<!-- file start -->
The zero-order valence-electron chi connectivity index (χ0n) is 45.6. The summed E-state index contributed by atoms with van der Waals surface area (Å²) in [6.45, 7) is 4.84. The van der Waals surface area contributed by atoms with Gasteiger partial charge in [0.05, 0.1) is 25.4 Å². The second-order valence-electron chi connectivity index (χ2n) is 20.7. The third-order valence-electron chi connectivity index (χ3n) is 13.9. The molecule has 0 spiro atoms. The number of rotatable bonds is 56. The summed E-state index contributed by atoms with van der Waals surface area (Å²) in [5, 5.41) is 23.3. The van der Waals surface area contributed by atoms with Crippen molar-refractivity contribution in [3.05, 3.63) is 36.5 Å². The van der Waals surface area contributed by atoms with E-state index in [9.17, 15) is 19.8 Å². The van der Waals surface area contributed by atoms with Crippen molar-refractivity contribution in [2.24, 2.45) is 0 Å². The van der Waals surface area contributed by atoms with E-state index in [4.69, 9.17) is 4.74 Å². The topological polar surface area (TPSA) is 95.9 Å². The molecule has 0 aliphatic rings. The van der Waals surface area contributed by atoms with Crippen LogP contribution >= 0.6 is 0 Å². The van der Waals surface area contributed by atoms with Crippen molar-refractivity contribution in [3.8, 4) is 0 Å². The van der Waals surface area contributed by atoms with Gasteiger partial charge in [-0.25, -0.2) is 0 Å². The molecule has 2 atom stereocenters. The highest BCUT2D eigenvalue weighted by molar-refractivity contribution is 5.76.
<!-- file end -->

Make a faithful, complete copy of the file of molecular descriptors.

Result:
The zero-order valence-electron chi connectivity index (χ0n) is 45.6. The summed E-state index contributed by atoms with van der Waals surface area (Å²) in [6.45, 7) is 4.84. The van der Waals surface area contributed by atoms with Gasteiger partial charge in [0.05, 0.1) is 25.4 Å². The second-order valence-electron chi connectivity index (χ2n) is 20.7. The third-order valence-electron chi connectivity index (χ3n) is 13.9. The molecule has 0 spiro atoms. The number of rotatable bonds is 56. The summed E-state index contributed by atoms with van der Waals surface area (Å²) in [5, 5.41) is 23.3. The van der Waals surface area contributed by atoms with Crippen molar-refractivity contribution in [3.05, 3.63) is 36.5 Å². The van der Waals surface area contributed by atoms with E-state index in [9.17, 15) is 19.8 Å². The van der Waals surface area contributed by atoms with Crippen molar-refractivity contribution in [2.24, 2.45) is 0 Å². The van der Waals surface area contributed by atoms with E-state index in [4.69, 9.17) is 4.74 Å². The topological polar surface area (TPSA) is 95.9 Å². The molecule has 0 aliphatic rings. The van der Waals surface area contributed by atoms with Crippen LogP contribution >= 0.6 is 0 Å². The van der Waals surface area contributed by atoms with Crippen molar-refractivity contribution in [3.8, 4) is 0 Å². The van der Waals surface area contributed by atoms with Gasteiger partial charge in [-0.25, -0.2) is 0 Å². The molecule has 2 atom stereocenters. The highest BCUT2D eigenvalue weighted by molar-refractivity contribution is 5.76.